This week in Washington D.C., we were warned of sixteen inches of snowfall. Supermarket aisles were empty. People stocked up on supplies in desperate panic. It took until just hours before the snow hit for it to become clear that we would only receive about two to four inches of snow. The city would be strained, some people would lose power, there would certainly be a cost, but the challenge could be overcome. It’s a good thing people didn’t go underground, convinced that utter desolation was inevitable, that a Great Flood was coming, or they might still be eating Spam in a storm cellar – or an Ark – instead of helping shovel their neighbor’s driveway.

    Which leads me to the primary critique I have of The Benedict Option: while Rod draws significantly from Charles Taylor for his historical analysis, he neglects one of Taylor’s principle conclusions, which is that this secular age is not a time of the domination of the secular, but a time of contestation, of cross-pressure.

    If you take our age to be one of an inevitably victorious, viciously aggressive secularism with no worthy counterweight, then perhaps out of a perspective of scarcity we might be led to downgrade our public participation, build an ark, and ride out the storm. But if our time is instead one of contesting claims, we are facing a very different proposition. If you accept that in previous eras of American history, Christian truths were assumed by the general public, then where was the risk and the worth of proclaiming the truth of the gospel? How separate was the proclamation from trading in on the currency of the accepted narrative supported by political and culture power?

    It is today, at the very moment when the questions are being asked: What is truth? What is justice? What can I hope for? What am I made for? that Christians can enter the public square with joyful confidence, for the flourishing of our neighbors, and come alongside them to help them seek the answers we know are available to them.

    Christians cannot offer what we do not have.

    And this is where Rod offers his most valuable contribution to us. Christians cannot offer what we do not have. And, as he writes, the church’s mission is not political success, but fidelity. For Christians do not seek victory, but faithfulness. We seek these things not because of cultural circumstances, for the call to follow Jesus transcends culture, geography, and time. The Benedict Option, stripped of its cultural baggage, drawing on the movement of God in history, rather than the history of Western civilization, is an option for all orthodox Christians. It is an option we should take up, insofar as the Lord leads us, guided not by legalisms but, as one of the models in Rod’s book explains, only that which is to the benefit and flourishing of the individual and the community in drawing nearer to God.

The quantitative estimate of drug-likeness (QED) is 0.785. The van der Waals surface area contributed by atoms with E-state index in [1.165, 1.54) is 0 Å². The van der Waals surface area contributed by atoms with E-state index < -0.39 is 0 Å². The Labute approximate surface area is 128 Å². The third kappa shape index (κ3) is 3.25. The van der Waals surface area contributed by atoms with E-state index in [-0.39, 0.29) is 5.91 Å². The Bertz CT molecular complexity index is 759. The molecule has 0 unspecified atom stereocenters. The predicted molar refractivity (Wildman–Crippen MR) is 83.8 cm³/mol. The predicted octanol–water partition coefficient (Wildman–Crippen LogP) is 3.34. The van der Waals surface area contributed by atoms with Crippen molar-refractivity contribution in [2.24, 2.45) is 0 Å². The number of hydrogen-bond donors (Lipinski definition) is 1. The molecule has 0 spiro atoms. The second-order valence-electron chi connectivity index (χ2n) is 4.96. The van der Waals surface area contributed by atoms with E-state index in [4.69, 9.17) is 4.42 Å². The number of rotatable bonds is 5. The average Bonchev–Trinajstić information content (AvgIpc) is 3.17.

We need not take shelter for the Great Flood, if it comes, for the Lord is our Shepherd, and as he meets our needs we will constantly be sent out in all things to meet the needs of others. Our political engagement will not be constrained by an insecurity caused by pressures on religious freedom; instead, we’ll find our security in the kingdom of God, against which the gates of hell will not prevail, and we will seek the good whenever we can. If that means expanding religious freedom for all, we will seek it. If that means pursuing a more equitable criminal justice system, we will seek that. Grounded more firmly in the gospel, we will be free to affirm what is good in our politics and culture, and reject what is bad.

    Despite the challenges of modernity, the kingdom of God is available to us. Many of us in this room were found by God even in this period of liquid modernity Rod described tonight, and God knew exactly where to find us.

    Dallas Willard wrote later in the introduction to The Divine Conspiracy: “Individual Christians still hear Jesus say, ‘Whoever hears these words of mine and does them is like those intelligent people who build their houses upon rock,’ standing firm against every pressure of life. How life-giving it would be if their understanding of the gospel allowed them simply to reply, ‘I will do them! I will find out how. I will devote my life to it! This is the best life strategy I ever heard of!’ and then go off to their fellowship and its teachers, and into their daily life, to learn how to live in his kingdom as Jesus indicated was best.”

    There is nothing wrong with American Christianity that would not be fixed by American Christians becoming more deeply transformed into the image of the Christ whose name we claim as our own. Insofar as this is the Benedict Option, it is one I fully endorse, that I consider myself a co-laborer in promoting, and which I believe will be considered a great gift from Rod to us all, and a blessing to the nation. Rod, thank you for this book, and for your willingness to so openly share it, and discuss it with us this evening and over the last decade.

    Images on this page: The Great Catch Mosaic (detail) © 2001 John August Swanson / Eyekons. Courtesy of Concordia University Irvine

    Mosaic detail from The Great Catch
    Contributed By MichaelWear Michael Wear

    Michael Wear is Chief Strategist for The AND Campaign and co-author of Compassion (&) Conviction: The AND Campaign’s Guide to Faithful Civic Engagement.